Minimal Ethics for the Anthropocene (Critical Climate Change)
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Minimal Ethics for the Anthropocene considers our human responsibility for the world, at a time when life finds itself under a unique threat. Its goal is to rethink “life” and what we can do with it, in whatever time we have left—as individuals and as a species. This speculative, poetic book also includes a photographic project by the author.
events from happening. This restricted freedom with regard to his/her own agency, combined with the lack of knowledge about being with others in the world, contribute to the human’s self-diagnosed tragic condition discussed earlier. Lem is less inclined to offer solutions to this state of events, even if he does recognize the role of ethics as a structural device used to contain human aggression and violence. Betrization, a procedure from his novel Return from the Stars which is executed upon all
truths” must remain a-relational and hence a-social because it compels distance from commonplace opinion, introducing a clash between post-evental fidelity and “the normal pace of things” (2001: 54). A rhythmic vacillation is clearly implied here: it springs from the disturbance of the regular order by the irruption of the extraordinary. This is the moment in which we are endowed with a task of having to remain faithful to this event (or, rather, to our naming of it), i.e. having to live the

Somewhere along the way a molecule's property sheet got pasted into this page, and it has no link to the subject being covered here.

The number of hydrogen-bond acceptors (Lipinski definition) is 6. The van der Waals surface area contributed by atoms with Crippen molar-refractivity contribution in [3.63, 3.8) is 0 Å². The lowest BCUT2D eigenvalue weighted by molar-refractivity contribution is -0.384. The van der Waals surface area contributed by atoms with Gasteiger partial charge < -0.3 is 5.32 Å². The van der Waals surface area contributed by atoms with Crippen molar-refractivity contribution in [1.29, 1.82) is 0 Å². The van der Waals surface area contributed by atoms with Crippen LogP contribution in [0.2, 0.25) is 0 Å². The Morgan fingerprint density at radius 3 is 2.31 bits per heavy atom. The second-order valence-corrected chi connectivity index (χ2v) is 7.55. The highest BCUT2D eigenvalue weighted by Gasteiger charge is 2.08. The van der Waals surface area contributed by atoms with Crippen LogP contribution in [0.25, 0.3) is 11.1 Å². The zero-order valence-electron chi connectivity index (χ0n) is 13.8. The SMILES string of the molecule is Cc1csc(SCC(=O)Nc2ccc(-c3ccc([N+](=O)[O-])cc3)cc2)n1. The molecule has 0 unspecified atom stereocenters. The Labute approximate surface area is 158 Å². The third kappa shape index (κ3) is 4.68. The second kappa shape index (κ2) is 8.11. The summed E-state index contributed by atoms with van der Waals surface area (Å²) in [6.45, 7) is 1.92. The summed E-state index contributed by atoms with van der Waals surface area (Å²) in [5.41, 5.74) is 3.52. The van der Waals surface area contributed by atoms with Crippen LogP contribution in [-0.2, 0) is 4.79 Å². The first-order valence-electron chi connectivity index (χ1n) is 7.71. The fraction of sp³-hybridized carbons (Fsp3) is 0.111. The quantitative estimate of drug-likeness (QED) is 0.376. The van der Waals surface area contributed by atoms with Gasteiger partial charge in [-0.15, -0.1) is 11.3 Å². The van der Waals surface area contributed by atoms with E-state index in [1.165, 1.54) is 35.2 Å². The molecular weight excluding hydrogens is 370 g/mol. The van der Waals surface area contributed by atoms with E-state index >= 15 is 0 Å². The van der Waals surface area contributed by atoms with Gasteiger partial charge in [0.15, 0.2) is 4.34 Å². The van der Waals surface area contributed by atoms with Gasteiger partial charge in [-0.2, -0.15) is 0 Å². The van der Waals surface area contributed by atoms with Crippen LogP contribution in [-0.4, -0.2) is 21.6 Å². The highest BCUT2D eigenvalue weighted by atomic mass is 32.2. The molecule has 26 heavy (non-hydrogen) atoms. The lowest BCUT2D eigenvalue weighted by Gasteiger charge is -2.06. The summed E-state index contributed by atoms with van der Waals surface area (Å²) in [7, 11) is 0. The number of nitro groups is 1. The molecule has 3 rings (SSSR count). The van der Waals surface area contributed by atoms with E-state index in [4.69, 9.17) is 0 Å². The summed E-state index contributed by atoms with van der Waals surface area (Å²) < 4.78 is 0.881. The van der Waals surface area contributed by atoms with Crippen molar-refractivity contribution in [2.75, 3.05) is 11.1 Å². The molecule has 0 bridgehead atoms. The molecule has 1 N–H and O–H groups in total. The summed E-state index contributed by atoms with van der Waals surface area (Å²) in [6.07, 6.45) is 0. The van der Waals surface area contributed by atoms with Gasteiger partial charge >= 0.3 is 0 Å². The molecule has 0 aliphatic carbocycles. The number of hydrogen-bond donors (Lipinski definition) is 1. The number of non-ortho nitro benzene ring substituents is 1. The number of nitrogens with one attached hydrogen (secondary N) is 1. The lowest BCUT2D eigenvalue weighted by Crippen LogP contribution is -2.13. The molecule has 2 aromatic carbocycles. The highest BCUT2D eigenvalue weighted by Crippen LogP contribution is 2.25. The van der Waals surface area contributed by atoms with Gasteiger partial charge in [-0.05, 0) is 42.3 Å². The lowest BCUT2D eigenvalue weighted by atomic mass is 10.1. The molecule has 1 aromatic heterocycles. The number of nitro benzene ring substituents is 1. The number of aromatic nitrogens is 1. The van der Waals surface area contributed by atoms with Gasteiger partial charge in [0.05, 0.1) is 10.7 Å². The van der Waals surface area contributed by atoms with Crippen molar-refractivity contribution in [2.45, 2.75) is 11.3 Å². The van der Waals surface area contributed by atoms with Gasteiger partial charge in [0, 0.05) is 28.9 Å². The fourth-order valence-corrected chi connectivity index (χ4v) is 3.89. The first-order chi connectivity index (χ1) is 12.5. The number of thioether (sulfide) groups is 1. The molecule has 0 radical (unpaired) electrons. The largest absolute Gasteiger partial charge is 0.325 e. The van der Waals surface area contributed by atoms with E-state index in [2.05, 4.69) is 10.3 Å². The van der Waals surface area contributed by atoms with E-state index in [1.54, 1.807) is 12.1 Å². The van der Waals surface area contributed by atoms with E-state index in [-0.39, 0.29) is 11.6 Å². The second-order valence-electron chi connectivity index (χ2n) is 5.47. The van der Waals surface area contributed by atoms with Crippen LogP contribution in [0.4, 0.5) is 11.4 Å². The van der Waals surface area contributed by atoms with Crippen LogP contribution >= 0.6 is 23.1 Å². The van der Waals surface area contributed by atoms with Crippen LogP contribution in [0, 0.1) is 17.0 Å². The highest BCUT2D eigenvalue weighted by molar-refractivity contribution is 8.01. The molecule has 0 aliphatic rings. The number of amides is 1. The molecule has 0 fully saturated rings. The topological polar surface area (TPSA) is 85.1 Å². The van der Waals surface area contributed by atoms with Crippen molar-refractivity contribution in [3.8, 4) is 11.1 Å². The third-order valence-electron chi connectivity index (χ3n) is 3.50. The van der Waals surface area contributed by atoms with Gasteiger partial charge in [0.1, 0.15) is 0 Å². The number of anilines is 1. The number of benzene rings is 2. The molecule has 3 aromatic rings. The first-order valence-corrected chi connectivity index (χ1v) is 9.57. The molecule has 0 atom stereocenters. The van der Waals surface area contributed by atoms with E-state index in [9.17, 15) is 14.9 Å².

practice also involves providing an account—verbally, experientially, or aesthetically—of these processes of co-existence and co-emergence. In others words, ethics could be described as a practice of not only becoming in and with the world but also of working out possibilities for what we will decide, through deliberation, policy work and conflict resolution, to be ways ofbecoming better in the world. Once again, this is not to deny that so-called animals are incapable of enacting conventionally
Bennett), how will we guarantee it does not result in the short-termism of goal and the return to organicism she is so keen to escape otherwise? Does her acknowledgement in Vibrant Matter that she shares Epicureanist monism’s “conviction that there remains a natural tendency to the way things are—and that human decency and a decent politics are fostered if we tune in to the strange logic of turbulence” (2010: xi) not assume the existence of a whole group of some rather nice people who will all
ethics thought across a universal scale offers a partial response to Clark’s exhortation to consider scale effects seriously. The preceding argument hopefully explains to some extent why the minimal ethics outlined in this book needs to work on a universal scale. Once again, this is not to say that such ethics needs to beapplicable across all times and locales: it just needs to acknowledge the temporally and spatially unbound perspective of “the universe” that circumscribes how relations,